The latest feeder rods bearing Browning’s Black Viper name are aimed more towards those who fish big open-water Continental venues than at your average UK commercial angler.
But did you really think I’d bother testing a rod of no use to anyone here in Blighty? Negative!
Within the range are three Black Vipers that I’m sure will appeal to the ever-increasing band of anglers who target bream, skimmers and even the odd carp on wide expanses of water such as Peterborough’s Ferry Meadows or Barston Lake in the West Midlands.
The trio in question are the 12ft 80g, 13ft 100g and 13ft 140g versions. In three sections, they are made from quality high modulus carbon fibre, and their good old-fashioned, slightly stepped-up action makes them deceptively powerful and accurate casting tools. This is especially true of the 13ft 140g rod being live tested (the 140g spec refers to the maximum weight it will comfortably cast).
All three rods perform equally well on still and slow-moving waters, and despite their fast action the carrier section is soft enough to enable the use of small hooks and lightish hooklengths without fear of fish losses.
This is a key factor when choosing a decent bream rod. You don’t need it to send cold shivers down your spine every time a proper bin-lid nods its head en route to the landing net, and in this respect the Black Viper is decidedly non-venomous!
In my book, Browning has been ahead of the game for the last couple of seasons in the design and construction of distance casting rods for bream. And regular readers of my tackle reviews will know of my fondness for the German firm’s outstanding (if rather expensive) top-of-the-range Sphere models. These are arguably the very best distance bream rods on the market.
Not that any of the Black Viper Mk 2 rods are the poor man’s Sphere – anything but, and with prices from £199.95 to £239.95 they will cause a sharp intake of breath as you hand over your hard-earned.
On, then, to the live test, and although the big-bream venue Ferry Meadows is basically at the back door of the Angling Times office it’s a tad out of form at present. Instead, a trip to Rysons Lake in Northamptonshire was hastily arranged.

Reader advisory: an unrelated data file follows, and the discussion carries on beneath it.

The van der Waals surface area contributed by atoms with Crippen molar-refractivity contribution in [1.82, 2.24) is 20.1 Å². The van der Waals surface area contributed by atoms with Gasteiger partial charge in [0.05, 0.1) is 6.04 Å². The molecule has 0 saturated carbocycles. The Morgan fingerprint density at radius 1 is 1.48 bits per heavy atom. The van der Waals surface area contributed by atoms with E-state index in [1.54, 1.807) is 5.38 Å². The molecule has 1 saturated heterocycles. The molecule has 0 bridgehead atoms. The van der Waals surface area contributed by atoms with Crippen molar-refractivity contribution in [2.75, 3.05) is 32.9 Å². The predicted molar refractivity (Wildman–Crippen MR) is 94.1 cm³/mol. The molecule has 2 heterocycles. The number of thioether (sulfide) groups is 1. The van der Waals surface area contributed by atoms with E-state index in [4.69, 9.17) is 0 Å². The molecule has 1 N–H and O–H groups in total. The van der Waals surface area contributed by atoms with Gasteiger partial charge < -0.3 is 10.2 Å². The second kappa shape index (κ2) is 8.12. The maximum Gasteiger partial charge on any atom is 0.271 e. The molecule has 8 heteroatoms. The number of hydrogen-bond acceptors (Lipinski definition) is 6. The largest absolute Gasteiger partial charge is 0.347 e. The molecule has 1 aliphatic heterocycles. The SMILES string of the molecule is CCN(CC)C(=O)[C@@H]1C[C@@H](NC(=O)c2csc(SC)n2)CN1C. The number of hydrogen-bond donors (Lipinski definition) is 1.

This lake has two floating islands at around 65 yards and the fish drift between these. More often than not it’s a case of laying down a decent carpet of bait and waiting for the bream, which run to around 8lb, to turn up.
This tactic provided me with ample opportunity to test the rod’s casting accuracy and weight loading capacity. My large feeder packed full of groundbait, pellets, worms and dead reds weighs the best part of 4oz (113g), more than a decent test for a rod rated to a 140g maximum.
I got the feeling that the Black Viper was right on the line at 4oz, but that said, it went the distance. And once the feeding cycle was complete, it fairly sizzled out a loaded 35g feeder against the reel’s line clip.
Bites are detected via one of three supplied carbon push-in quivertips. The gaudily painted blaze and white tip ends may not be to everyone’s taste, but they show up well enough.
The real beauty of this Black Viper, though, lies in its ability to cast a long way and deliver a big soft-mouthed bream or skimmer safely back to you.
To that end it’s one sassy snake.
Our Verdict: Another absolute belter of a bream rod from Browning. Ideal for all stillwaters, I rather fancy that its casting prowess and cleverly cushioned softness will also endear it to those who line the banks of Norfolk’s River Yare every summer.
Sturdy low-profile Fuji K-guides, a full cork handle, and enlarged quivertip eyes (to allow for the smooth passage of shockleaders) combine to make the Black Viper Mk 2 another class act from the Browning stable.
Check out the video below for a closer look!